Demand incentives: In order to encourage the adoption of EVs, the scheme provides incentives for demand generation by reducing the cost of EVs. Demand incentives will reduce the purchase price of hybrid and electric vehicles – electric buses, four-wheelers (plug-in hybrid and strong hybrid), electric three-wheelers (including registered e-rickshaws) and electric two-wheelers to enable wider adoption. The incentives offered will be based on the battery capacity used in the vehicles. Vehicles fitted with advanced batteries such as lithium-ion batteries, which satisfy certain performance criteria, will be eligible for the incentives. The scheme will set a maximum threshold value (ex-factory price) to prevent high-end vehicles from availing of these incentives. As per other conditions under the scheme, the vehicle must be manufactured in the country, meet the minimum localisation requirements, satisfy minimum technical eligibility criteria, adhere to the provisions of the Central Motor Vehicle Rules, and offer a three-year comprehensive warranty. With regard to the quantum of benefits, the scheme extends a maximum incentive of Rs 20,000 per kWh for electric buses and Rs 10,000 per kWh for all other vehicles. The cap on incentives for buses will be 40 per cent of the cost of vehicles. For all other categories, it will be 20 per cent. Overall, the scheme aims to incentivise the purchase of 1 million e-two-wheelers, 0.5 million e-three-wheelers, 35,000 e-four-wheelers and 7,090 e-buses. For electric buses, demand incentives will be provided only on the operational expenditure model adopted by the state/city transport corporations. For other vehicles, demand incentives will be disbursed through an e-enabled framework set up by the DHI. The proposed incentives under the scheme will be reviewed by PISC annually, or earlier, depending on the price trends.
Charging infrastructure: The scheme proposes the establishment of about 2,700 charging stations in metros, smart cities, Tier II cities and hilly regions. It aims to set up at least one charging station in a grid of 3 kmx3 km. For highways connecting major city clusters, it proposes to set up charging stations on both sides of the road at an interval of about 25 km. For charging of electric buses, one slow charger per e-bus and one fast charger for 10 electric buses will be provided under the scheme. The entire charging infrastructure will be established as per the Ministry of Power’s (MoP) guidelines and standards for EV charging infrastructure notified in December 2018. Apart from this, the scheme encourages the interlinking of charging infrastructure with renewable energy, smart grid, information communication technology, etc.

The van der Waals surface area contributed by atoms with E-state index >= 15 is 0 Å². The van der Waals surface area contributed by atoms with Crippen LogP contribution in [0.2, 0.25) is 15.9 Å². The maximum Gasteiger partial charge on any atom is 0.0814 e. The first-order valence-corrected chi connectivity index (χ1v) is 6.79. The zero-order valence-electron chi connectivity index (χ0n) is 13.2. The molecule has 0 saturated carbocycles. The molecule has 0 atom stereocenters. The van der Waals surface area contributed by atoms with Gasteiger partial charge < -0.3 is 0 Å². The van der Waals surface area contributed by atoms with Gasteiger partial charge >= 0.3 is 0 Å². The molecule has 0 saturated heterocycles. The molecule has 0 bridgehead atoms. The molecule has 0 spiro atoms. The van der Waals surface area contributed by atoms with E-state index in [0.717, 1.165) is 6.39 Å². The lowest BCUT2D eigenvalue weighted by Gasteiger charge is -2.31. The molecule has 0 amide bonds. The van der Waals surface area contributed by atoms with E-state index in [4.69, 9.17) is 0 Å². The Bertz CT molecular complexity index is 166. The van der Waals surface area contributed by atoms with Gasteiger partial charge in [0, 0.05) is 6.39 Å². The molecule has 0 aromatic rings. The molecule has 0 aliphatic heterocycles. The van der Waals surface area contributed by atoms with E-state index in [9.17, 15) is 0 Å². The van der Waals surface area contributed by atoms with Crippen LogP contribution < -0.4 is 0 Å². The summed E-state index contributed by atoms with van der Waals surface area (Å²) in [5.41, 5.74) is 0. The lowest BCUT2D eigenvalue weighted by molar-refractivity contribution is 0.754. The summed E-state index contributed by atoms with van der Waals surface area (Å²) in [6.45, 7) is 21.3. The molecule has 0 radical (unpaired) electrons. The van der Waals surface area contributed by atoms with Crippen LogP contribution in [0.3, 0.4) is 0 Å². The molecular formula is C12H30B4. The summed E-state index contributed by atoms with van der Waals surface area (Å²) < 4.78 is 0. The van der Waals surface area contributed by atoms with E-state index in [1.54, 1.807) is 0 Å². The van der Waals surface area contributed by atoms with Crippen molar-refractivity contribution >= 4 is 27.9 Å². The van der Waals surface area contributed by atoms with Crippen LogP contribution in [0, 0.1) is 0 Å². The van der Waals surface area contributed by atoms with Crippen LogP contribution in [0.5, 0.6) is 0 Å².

FAME II is a step in the right direction for promoting electric mobility in the country. It provides a stable policy framework to drive green mobility in India, thereby addressing the concerns of environmental pollution and fuel security. The scheme also encourages the adoption of domestic technology and manufacturing, thereby promoting Make in India. The scope of incentives that were previously restricted to EV manufacturers and suppliers has been expanded to encourage investments in the development of a holistic electric mobility ecosystem, comprising service providers, last-mile connectivity operators and shared mobility service providers. In recent months, e-mobility has taken centre stage in government policies. In December 2018, the MoP released policy guidelines for EV public charging infrastructure. The setting up of public charging infrastructure will be a delicensed activity as per the policy guidelines. Further, power tariffs for EV charging will be determined by the appropriate commission and will not exceed the average cost of supply, plus 15 per cent. Meanwhile, Maharashtra, Delhi and Karnataka have already issued their electric mobility policies.
To conclude, FAME II is a significant step towards achieving cleaner and greener mobility in India. The scheme will encourage greater investment in charging infrastructure and vehicle manufacturing. With public transportation as its key focus areas, the scheme will play a major role in achieving the 30 per cent e-mobility target by 2030.